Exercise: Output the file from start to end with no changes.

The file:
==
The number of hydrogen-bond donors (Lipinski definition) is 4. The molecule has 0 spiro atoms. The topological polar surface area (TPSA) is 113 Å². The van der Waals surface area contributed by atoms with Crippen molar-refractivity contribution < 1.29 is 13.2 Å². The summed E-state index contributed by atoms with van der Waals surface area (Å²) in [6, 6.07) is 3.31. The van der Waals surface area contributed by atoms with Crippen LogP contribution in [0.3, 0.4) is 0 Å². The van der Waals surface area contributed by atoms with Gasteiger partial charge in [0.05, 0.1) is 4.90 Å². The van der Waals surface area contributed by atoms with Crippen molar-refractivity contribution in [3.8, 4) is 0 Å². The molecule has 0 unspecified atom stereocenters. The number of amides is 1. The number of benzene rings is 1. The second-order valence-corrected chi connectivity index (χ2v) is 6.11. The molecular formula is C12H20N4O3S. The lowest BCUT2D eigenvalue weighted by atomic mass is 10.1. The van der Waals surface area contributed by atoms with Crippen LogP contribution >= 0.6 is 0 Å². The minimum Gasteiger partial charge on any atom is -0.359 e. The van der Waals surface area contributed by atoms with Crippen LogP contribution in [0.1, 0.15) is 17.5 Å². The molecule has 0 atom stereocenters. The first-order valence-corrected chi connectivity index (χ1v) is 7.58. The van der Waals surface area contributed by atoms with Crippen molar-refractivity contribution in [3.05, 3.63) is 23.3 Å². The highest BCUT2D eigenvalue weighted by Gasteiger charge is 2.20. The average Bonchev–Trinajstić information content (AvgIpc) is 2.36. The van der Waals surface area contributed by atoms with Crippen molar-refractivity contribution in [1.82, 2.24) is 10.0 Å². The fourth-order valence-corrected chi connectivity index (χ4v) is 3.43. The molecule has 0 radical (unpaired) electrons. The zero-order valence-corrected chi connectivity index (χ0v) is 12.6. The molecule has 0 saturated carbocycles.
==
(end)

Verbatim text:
The number of hydrogen-bond donors (Lipinski definition) is 4. The molecule has 0 spiro atoms. The topological polar surface area (TPSA) is 113 Å². The van der Waals surface area contributed by atoms with Crippen molar-refractivity contribution < 1.29 is 13.2 Å². The summed E-state index contributed by atoms with van der Waals surface area (Å²) in [6, 6.07) is 3.31. The van der Waals surface area contributed by atoms with Crippen LogP contribution in [0.3, 0.4) is 0 Å². The van der Waals surface area contributed by atoms with Gasteiger partial charge in [0.05, 0.1) is 4.90 Å². The van der Waals surface area contributed by atoms with Crippen molar-refractivity contribution in [3.8, 4) is 0 Å². The molecule has 0 unspecified atom stereocenters. The number of amides is 1. The number of benzene rings is 1. The second-order valence-corrected chi connectivity index (χ2v) is 6.11. The molecular formula is C12H20N4O3S. The lowest BCUT2D eigenvalue weighted by atomic mass is 10.1. The van der Waals surface area contributed by atoms with Crippen LogP contribution >= 0.6 is 0 Å². The minimum Gasteiger partial charge on any atom is -0.359 e. The van der Waals surface area contributed by atoms with Crippen LogP contribution in [0.1, 0.15) is 17.5 Å². The molecule has 0 atom stereocenters. The first-order valence-corrected chi connectivity index (χ1v) is 7.58. The van der Waals surface area contributed by atoms with Crippen molar-refractivity contribution in [3.05, 3.63) is 23.3 Å². The highest BCUT2D eigenvalue weighted by Gasteiger charge is 2.20. The average Bonchev–Trinajstić information content (AvgIpc) is 2.36. The van der Waals surface area contributed by atoms with Crippen molar-refractivity contribution in [1.82, 2.24) is 10.0 Å². The fourth-order valence-corrected chi connectivity index (χ4v) is 3.43. The molecule has 0 radical (unpaired) electrons. The zero-order valence-corrected chi connectivity index (χ0v) is 12.6. The molecule has 0 saturated carbocycles.